Peter Saul, SHICAGO JUSTUS (Chicago Justice)
“Daydreams and Other Monsters,” the latest exhibition to come from UTSA’s Art and Art History Department, offers a pleasing introduction into the worlds of four artists whose work incorporates elements of the surreal and fantastical.
Guest curated by Alana Coates, a 2012 graduate of the department’s Master of Arts program, the exhibition explores the influence of pop artist Peter Saul on a cross-generational group of San Antonio artists including John Hernandez, Louie Chavez and Megan Solis. Among the similarities that bridge these four artists together are references to popular culture, use of bold colors, and the inclusion of distorted or grotesquely shaped figures.
Saul, whose influence has reached an international stage, lived in Texas between 1981 and 2000, while he was teaching at the University of Texas at Austin. It was during this time that the artist had gallery representation in San Antonio and made many connections with local artists, including Hernandez. Now in his 80s, Saul resides in upstate New York, but his presence is still felt here as this exhibition demonstrates. Among Saul’s works included in the show are Ethel Rosenberg in Electric Chair and Legal Abortion.
Alejandro Augustine Padilla
Louie Chavez, Lone Lyfe
Hernandez, an academically trained artist with a counterculture aesthetic, is also a heavy influence on the two younger artists included here, Chavez and Solis. A teen during the 1960s, Hernandez also draws influence from Beatles songs and psychedelic culture to create his vibrant large-scale murals and small sculptural pieces. In Octopus Garden, a large mural created onsite, Hernandez depicts a cartoonish yellow Octopus painting the gallery walls. As any Beatles fan might recognize, the artist is referencing the Fab Four’s 1969 song exploring fantasy and escapism. As Hernandez jokingly explains, his paintings often combine “something for the kids” and “something for the adults.”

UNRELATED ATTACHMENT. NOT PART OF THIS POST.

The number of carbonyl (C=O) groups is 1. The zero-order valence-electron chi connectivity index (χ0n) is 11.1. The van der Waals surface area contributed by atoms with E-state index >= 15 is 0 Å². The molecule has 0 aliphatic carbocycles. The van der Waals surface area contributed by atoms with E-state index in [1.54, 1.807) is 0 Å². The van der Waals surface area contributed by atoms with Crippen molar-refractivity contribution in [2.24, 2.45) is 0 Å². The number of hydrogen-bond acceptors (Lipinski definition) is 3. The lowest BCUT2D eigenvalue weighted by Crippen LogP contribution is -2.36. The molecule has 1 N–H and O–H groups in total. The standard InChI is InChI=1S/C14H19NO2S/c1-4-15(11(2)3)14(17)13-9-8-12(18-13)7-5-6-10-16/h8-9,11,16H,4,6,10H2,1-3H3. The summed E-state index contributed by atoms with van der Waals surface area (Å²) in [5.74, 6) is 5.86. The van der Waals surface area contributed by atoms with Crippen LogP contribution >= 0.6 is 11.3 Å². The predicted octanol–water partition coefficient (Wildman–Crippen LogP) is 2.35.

John Hernandez, Eye Salute
While Hernandez’s work is steeped in nostalgia, the work of Chavez is grounded in the present. Comprising paintings and sculptural works both large and small, Chavez’s work is filled with references to social media, consumerism and youth culture. In Seen, Chavez ruminates on the popular Facebook messenger app which informs users when sent messages have been “seen” yet not responded to. Chavez’s maze-like imagery seems a metaphor for the online world, which at once brings users together through information, yet isolates and confines through technology.
Luis M. Garza
Megan Solis, Wake and Easy-Bake Oven
Solis, the youngest artist in the exhibition and a 2016 graduate from the department, is the most conceptual of the group. Her works gathered here, comprising paintings, soft sculpture and video installations, seem to draw not only from pop culture but personal trauma as well. In one performance piece (included in the show as a video), Solis is seen sitting in her car on the top floor of a downtown parking garage. With her hair disheveled and face covered by a red mask, Solis whispers sweet nothings into the ear of a mannequin she holds in her arms. The scene is both comical and disturbing, presenting a sort of nonsensical storyline that fits well among the rest of the included works. In the end, it’s this self-deprecating sense of humor, found within the work of each artist, that seems to hold the exhibition together.